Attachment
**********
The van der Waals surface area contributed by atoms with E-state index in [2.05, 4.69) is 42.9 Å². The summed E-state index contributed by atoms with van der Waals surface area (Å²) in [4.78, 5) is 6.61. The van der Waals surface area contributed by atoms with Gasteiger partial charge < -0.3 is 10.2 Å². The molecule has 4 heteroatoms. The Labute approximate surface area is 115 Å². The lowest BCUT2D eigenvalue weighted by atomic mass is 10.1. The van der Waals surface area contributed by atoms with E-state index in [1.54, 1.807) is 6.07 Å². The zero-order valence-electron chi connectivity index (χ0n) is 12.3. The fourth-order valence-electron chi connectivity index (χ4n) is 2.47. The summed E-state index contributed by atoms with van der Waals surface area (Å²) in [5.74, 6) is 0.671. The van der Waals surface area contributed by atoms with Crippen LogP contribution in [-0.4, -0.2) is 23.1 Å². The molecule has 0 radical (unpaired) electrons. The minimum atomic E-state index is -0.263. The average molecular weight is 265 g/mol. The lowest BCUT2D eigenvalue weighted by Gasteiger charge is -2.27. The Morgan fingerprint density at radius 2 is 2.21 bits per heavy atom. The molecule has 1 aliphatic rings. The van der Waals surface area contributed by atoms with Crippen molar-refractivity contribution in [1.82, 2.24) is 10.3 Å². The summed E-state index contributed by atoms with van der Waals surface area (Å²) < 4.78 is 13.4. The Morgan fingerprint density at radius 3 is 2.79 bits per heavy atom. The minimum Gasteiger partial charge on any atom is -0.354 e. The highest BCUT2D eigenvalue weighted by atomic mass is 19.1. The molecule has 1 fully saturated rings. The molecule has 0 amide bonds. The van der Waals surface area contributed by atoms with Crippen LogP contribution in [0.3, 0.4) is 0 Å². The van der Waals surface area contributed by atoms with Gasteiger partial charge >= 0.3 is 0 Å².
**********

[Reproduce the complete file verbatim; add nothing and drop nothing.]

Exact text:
The van der Waals surface area contributed by atoms with E-state index in [2.05, 4.69) is 42.9 Å². The summed E-state index contributed by atoms with van der Waals surface area (Å²) in [4.78, 5) is 6.61. The van der Waals surface area contributed by atoms with Gasteiger partial charge < -0.3 is 10.2 Å². The molecule has 4 heteroatoms. The Labute approximate surface area is 115 Å². The lowest BCUT2D eigenvalue weighted by atomic mass is 10.1. The van der Waals surface area contributed by atoms with E-state index in [1.54, 1.807) is 6.07 Å². The zero-order valence-electron chi connectivity index (χ0n) is 12.3. The fourth-order valence-electron chi connectivity index (χ4n) is 2.47. The summed E-state index contributed by atoms with van der Waals surface area (Å²) in [5.74, 6) is 0.671. The van der Waals surface area contributed by atoms with Crippen LogP contribution in [-0.4, -0.2) is 23.1 Å². The molecule has 0 radical (unpaired) electrons. The minimum atomic E-state index is -0.263. The average molecular weight is 265 g/mol. The lowest BCUT2D eigenvalue weighted by Gasteiger charge is -2.27. The Morgan fingerprint density at radius 2 is 2.21 bits per heavy atom. The molecule has 1 aliphatic rings. The van der Waals surface area contributed by atoms with Crippen molar-refractivity contribution in [1.82, 2.24) is 10.3 Å². The summed E-state index contributed by atoms with van der Waals surface area (Å²) < 4.78 is 13.4. The Morgan fingerprint density at radius 3 is 2.79 bits per heavy atom. The minimum Gasteiger partial charge on any atom is -0.354 e. The highest BCUT2D eigenvalue weighted by atomic mass is 19.1. The molecule has 1 fully saturated rings. The molecule has 0 amide bonds. The van der Waals surface area contributed by atoms with Crippen LogP contribution in [0.3, 0.4) is 0 Å². The van der Waals surface area contributed by atoms with Gasteiger partial charge >= 0.3 is 0 Å².